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I was wondering whether Boost.Format does support using a fixed-width / preallocated buffer as output instead of a dynamic buffer managed by the lib itself?

That is, normally you'd do:

boost::format myfmt("arg1: %1% / arg2: %2%");
// e.g.:
cout << (myfmt % 3.14 % 42);
// or
string s = boost::str( myfmt % "hey!" % "there!");

so the Boost:Format lib will automatically take care of allocating enough space and managing the "output buffer" for you.

I was wondering if there's any way to use a predefine non-dynamic buffer with Boost.Format, that is, something like:

const size_t buf_sz = 512;
char big_enough[buf_sz];
boost::format myfmt("arg1: %1% / arg2: %2%");
myfmt.attach_buffer(big_enough, buf_sz);
myfmt % "hey!" % "there!"
// big_enough buffer now contains the result string

I know I could just sift through the examples, the docs and the source, but apart from lacking time atm. (and the very possibility of missing something) it would be interesting to know: If it is not possible, it would be great if someone could explain why (if there is/are specific whys) -- was it deliberate? doesn't it match the API well? ...?

Disclaimer: This question is not about performance!

share|improve this question
What do you want to happen when you run out of room? For a fixed buff I would use snprintf, but that's me :) – nhed Nov 3 '11 at 8:20
@nhed If it doesn't fit, the library can/could either throw an exception or just stop filling the buffer (similar to the options already available) – Martin Ba Nov 3 '11 at 10:13
I'm not sure that those exceptions apply to the target buffer – nhed Nov 3 '11 at 18:49

1 Answer 1

up vote 4 down vote accepted

Initial Idea

Looking at the source it seems you can use your own allocator which is then used by the internal stream (internal_streambuf_t) of boost::format. Would that be good enough for your case?

For example you could use something like the libstdc++ array_allocator

Unfortunately boost::format also uses a couple of std::vector which do not use the custom allocator which may be a problem in your case?

How boost::format works

I looked into the source of boost::format and this is how it works (described below is str(), << calls either str() or uses standard std::ostream stuff) :

  • the format class stores all arguments and format string separatly, sometimes using the custom allocator, sometimes using the default allocator
  • when str() is called it creates a new std::string and makes it large enough for the result using the custom allocator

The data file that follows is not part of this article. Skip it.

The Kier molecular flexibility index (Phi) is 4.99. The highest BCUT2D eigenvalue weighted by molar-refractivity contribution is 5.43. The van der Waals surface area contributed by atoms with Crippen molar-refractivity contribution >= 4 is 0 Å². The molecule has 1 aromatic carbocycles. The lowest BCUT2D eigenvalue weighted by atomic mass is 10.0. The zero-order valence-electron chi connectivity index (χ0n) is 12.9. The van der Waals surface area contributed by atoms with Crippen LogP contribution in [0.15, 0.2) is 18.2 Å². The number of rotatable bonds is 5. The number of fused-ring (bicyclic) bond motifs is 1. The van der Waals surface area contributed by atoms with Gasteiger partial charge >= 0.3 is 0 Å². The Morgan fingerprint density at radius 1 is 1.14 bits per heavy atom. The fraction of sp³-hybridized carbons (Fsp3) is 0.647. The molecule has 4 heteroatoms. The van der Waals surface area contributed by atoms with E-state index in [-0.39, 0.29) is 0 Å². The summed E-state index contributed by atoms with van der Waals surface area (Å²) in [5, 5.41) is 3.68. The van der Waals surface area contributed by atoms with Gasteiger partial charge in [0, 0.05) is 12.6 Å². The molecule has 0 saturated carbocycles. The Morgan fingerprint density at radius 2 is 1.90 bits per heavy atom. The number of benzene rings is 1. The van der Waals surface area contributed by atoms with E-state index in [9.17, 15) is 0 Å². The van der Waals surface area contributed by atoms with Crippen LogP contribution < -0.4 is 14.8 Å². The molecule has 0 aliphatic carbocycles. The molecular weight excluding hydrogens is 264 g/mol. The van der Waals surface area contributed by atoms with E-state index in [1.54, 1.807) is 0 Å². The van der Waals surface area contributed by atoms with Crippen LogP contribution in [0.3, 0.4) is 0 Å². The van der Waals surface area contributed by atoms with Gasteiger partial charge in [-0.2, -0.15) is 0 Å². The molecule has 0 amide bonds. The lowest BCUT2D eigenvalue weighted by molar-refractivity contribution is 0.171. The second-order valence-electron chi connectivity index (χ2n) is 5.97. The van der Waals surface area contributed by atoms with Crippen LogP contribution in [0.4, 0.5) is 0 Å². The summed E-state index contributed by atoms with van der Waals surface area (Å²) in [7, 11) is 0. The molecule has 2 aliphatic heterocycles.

• it then appends all arguments and static string pieces from the format string to the result string
  • finally it returns the result string by value

So, the final result string is not stored inside the format class but created when needed.

So even if you can find the location of the result string when using a custom allocator, it is only available after/during a call to str(). This should explain why it is not possible: the formatted result is never stored inside an "output buffer" in the class.

Why it works like this

Why they did it this way I do not know. I think it is because you can only build the result after all arguments are known, it wastes space to store the result and you probably only need the result just once for a given format/argument combination. So creating it when needed does not result in extra work since typically str() is only called once.


  • Create some wrapper around str() or << and copy the result into your fixed buffer
  • Use a stream_buffer to 'stream' the string into the buffer (see example below)
  • Inherit the class and add your own str() function which stores the result in a fixed buffer.

Possible solution using boost::iostreams (tested):

#include <iostream>
#include <boost/format.hpp>
#include <boost/iostreams/stream.hpp>

int main()
    char buffer[100];

        stream(buffer, sizeof(buffer));

    stream << (boost::format("arg1 = %1%") % 12.5);
    stream << '\0';  // make sure buffer contains 0-terminated string

    std::cout << buffer << std::endl;    
share|improve this answer
Useful info. I think a slight problem with allocators is that they are only allowed to report failure via bad_alloc, correct? – Martin Ba Nov 3 '11 at 10:14
@Martin: I think you are right. Also, I looked into the source of format and I think using an allocator is difficult to do. I have updated my answer with the things I found. – rve Nov 3 '11 at 12:49
Nice job! Do I understand you correctly: The output string is re-built every time .str() is called? – Martin Ba Nov 3 '11 at 13:07
@Martin: Yes, the output string is re-build every time str() is called. – rve Nov 3 '11 at 13:21

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